As you can see we are starting to get a much more complicated picture of what is occuring in our hypothetical model. The great thing about this is that it helps us consider what confounders we need to control for in our analysis. It shows clearly that if we don’t control for Income and HS GPA that we may not be able to make strong inferences as to the impact of the pre-orientation program on academic performance.

The second important piece of the DAG is communication. Through this simple picture we can communicate the model and our hypothesis for the mechanism. If someone disagrees with the DAG then we havea fundamental difference in our view of the mechanism. If we have consensus on the causal mechanism then we should be able to move with more understanding into the analysis.

It is worth here defining some terms when talking about DAGS

• Mediators
• Colliders

### 16.1.3

• Designing Experiments
• Casual with Mechanism
• Causal without Mechanism
• Designing Better Experiments
• Validity
• Hetereogenity of Treatment Effects
• Mechanisms
• Validation
• Statistical Conclusion Validity
• Internal Validity
• Construct Validity

## 16.2 Causal Diagrams

Thinking about causal inference with pictures rather than equations.

Ascertainment Bias - is a systematic distortion in measuring the true frequency of a phenomenon due to the way in which the data are collected.

Acyclic - Past effects the future but the future doesn’t affect the past.

DAG - Directed Acyclic Graphs

Causal Markov Condition

PRovides a qualitiative causal model. Also complements and builds our statistical models. IT shows and conceptualizes the potential bias in a study.

grViz("
digraph causal {

# Nodes
node [shape = plaintext]
A [label = 'Age']
R [label = 'Retained\n Placenta']
M [label = 'Metritis']
O [label = 'Cistic ovarian\n disease']
F [label = 'Fertility']

# Edges
edge [color = black,
rankdir = LR
A->F
A->O
A->R
R->O
R->M
M->O
O->F
M->F

# Graph
graph [overlap = true, fontsize = 10]
}")

Causal graphs do not need to include mediators if the purpose of the analysis is to look at the total effect of the outcome.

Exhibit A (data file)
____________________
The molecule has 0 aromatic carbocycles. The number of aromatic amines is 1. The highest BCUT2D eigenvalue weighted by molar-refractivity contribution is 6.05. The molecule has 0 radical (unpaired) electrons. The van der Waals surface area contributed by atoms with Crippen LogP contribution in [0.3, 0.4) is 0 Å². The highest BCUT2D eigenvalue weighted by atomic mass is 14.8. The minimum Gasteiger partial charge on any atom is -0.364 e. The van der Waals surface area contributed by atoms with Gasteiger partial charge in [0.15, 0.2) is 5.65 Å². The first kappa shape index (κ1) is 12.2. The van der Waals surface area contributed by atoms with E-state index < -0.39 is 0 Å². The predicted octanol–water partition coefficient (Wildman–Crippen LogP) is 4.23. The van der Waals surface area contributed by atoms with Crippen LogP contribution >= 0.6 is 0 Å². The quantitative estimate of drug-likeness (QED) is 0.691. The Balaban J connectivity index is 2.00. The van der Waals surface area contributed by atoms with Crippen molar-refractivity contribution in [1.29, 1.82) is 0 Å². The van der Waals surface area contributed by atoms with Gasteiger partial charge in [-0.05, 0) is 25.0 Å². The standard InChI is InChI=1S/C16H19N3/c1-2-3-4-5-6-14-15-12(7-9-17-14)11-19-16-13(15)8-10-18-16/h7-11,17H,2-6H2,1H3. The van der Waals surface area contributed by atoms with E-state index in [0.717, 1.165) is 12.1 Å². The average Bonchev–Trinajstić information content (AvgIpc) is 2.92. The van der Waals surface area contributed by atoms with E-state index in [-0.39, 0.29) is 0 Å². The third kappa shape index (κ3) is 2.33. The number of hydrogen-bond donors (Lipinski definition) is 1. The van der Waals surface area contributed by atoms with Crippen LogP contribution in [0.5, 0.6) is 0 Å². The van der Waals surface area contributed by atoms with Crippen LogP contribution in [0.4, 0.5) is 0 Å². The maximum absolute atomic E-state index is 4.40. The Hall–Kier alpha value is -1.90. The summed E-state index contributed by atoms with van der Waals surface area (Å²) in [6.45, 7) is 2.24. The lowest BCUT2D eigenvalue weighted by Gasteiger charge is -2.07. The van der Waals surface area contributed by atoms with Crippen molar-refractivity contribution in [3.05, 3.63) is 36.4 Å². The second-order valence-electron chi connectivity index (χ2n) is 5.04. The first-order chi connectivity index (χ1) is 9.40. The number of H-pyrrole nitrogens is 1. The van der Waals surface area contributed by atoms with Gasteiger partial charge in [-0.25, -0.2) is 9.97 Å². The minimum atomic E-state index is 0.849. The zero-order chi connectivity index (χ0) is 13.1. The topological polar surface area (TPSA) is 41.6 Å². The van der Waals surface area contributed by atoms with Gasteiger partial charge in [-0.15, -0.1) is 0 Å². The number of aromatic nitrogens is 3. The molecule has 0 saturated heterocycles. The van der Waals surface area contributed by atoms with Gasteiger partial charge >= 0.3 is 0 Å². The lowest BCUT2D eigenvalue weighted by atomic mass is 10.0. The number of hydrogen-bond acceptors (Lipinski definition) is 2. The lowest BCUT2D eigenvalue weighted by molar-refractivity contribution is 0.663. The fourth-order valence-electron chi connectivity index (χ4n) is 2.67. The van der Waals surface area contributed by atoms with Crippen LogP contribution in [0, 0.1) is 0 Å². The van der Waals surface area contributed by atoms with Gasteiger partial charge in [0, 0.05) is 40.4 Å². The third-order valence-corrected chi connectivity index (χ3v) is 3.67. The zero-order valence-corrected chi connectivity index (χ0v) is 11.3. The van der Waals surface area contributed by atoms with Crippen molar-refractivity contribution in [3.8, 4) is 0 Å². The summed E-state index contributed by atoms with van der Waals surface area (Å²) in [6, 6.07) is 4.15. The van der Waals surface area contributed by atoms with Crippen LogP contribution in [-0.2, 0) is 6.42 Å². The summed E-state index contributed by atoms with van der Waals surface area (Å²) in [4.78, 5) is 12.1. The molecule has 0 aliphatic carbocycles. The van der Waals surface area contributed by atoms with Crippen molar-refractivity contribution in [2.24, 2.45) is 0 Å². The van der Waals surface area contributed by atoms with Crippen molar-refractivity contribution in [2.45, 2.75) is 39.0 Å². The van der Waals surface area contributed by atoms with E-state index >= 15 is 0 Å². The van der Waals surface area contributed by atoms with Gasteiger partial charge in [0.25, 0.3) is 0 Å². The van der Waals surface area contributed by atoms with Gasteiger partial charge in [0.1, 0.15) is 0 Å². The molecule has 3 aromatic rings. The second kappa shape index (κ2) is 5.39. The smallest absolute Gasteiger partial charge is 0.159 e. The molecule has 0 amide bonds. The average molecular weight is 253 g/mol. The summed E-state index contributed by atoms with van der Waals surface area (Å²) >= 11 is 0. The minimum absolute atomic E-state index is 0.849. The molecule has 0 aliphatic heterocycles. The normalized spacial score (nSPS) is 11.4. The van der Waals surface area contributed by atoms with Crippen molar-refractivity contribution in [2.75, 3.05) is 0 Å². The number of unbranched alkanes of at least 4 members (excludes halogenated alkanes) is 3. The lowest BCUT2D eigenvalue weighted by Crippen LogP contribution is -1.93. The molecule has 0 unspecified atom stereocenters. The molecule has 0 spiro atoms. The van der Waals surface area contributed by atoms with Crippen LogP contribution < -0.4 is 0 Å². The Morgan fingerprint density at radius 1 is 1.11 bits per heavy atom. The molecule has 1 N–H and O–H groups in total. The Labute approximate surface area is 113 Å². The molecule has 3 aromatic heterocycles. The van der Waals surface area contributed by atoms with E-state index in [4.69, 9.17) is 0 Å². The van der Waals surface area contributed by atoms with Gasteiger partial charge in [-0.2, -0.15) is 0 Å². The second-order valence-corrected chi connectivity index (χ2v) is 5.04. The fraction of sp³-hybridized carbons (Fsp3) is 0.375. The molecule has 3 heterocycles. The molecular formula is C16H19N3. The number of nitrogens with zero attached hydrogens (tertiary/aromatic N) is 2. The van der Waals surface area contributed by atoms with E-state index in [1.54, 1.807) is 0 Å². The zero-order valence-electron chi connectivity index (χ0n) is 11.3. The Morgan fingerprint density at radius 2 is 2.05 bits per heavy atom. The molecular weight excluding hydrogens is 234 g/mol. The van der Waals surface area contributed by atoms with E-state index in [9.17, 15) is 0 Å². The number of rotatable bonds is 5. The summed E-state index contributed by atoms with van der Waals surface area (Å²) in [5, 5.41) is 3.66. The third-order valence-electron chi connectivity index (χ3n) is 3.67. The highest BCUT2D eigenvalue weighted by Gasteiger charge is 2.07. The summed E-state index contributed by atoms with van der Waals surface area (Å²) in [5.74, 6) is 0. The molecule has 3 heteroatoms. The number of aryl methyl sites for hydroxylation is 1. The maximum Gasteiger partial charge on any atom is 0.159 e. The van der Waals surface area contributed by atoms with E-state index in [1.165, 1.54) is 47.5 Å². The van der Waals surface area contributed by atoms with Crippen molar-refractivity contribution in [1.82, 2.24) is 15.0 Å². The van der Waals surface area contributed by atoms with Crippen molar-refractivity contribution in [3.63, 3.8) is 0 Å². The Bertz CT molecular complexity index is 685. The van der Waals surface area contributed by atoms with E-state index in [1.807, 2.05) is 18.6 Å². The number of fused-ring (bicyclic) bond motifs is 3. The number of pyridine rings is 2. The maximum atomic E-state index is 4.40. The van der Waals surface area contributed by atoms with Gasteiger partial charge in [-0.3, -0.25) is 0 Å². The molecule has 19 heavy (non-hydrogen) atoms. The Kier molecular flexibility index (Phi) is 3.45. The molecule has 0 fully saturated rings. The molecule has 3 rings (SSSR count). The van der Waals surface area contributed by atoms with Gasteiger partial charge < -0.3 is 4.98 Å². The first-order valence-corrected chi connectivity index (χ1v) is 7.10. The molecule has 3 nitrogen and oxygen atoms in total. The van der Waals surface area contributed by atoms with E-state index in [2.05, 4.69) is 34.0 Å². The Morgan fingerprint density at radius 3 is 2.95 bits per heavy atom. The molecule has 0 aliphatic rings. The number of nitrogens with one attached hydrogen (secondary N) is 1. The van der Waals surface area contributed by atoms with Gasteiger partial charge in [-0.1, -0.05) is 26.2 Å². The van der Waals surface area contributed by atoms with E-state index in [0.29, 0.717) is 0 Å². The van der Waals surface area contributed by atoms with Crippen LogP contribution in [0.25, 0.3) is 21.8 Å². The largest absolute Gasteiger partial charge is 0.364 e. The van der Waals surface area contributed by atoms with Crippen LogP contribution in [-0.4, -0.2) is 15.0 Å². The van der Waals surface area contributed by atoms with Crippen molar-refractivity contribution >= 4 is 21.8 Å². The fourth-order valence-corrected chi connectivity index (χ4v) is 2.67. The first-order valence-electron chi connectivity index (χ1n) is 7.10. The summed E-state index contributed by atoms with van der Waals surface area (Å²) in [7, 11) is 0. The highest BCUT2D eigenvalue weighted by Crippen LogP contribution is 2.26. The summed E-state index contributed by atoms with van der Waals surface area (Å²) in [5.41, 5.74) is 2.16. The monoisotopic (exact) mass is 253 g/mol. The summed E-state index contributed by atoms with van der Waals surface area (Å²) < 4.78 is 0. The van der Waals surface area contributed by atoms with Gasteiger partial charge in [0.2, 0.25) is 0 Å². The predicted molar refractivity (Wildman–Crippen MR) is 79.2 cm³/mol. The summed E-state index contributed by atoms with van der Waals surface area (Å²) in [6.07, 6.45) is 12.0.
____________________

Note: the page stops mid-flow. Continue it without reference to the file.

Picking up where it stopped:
Mediators

Conditional Indepedence

Put a square box around a mediator to control for it (conditional depedence)

The flow of association is interupted when we condition on the mediator B A->B->Y

Systemati Bias: any association between A and Y not due to the effect of A on Y

Conditional Indepedence

Common effcts due not create an association

## 16.3 Power

We are emphasising that just as you never have enough money, because perceived needs increase with resources, your inferential needs will increase with your sample- Gelman and Hill pg 438

$Y1, Y2, ...,Yn \sim N(\mu, \sigma^2)$ with hypothesis

$H_0 : \mu = 0,\ vs \ H_A: \mu \ne 0$

N           <- 1000  #Number of MC reps
n           <- 100  #Sample size
sigma       <- 1    #Error standard devation
pri.mn.des  <- 1    #Design prior for mu
pri.sd.des  <- 1
pri.mn.anal <- 0    #Analysis prior for mu
pri.sd.anal <- Inf

L <- rep(0,N)
U <- rep(0,N)

set.seed(0820)

for(rep in 1:N){

#Generate data:
mu <- rnorm(1,pri.mn.des,pri.sd.des)
Y  <- rnorm(n,mu,sigma)

#Compute posterior 95% interval:
post.var <- 1/(n/sigma^2+1/pri.sd.anal^2)
post.mn  <- post.var*(pri.mn.anal/pri.sd.anal^2+sum(Y)/sigma^2)
L[rep]   <- post.mn-1.96*sqrt(post.var)
U[rep]   <- post.mn+1.96*sqrt(post.var)
}

plot(NA,xlim=c(-5,5),ylim=c(1,N),xlab="95% interval",ylab="Replication")
abline(v=0)

for(rep in 1:N){
reject <- L[rep]>0 | U[rep]<0
lines(c(L[rep],U[rep]),c(rep,rep),col=ifelse(reject>0,2,1))
}

mean(L>0 | U<0)
## [1] 0.885

Better to double the effect size than to double the sample size. Standard errors of samples decrease with $$\sqrt{N}$$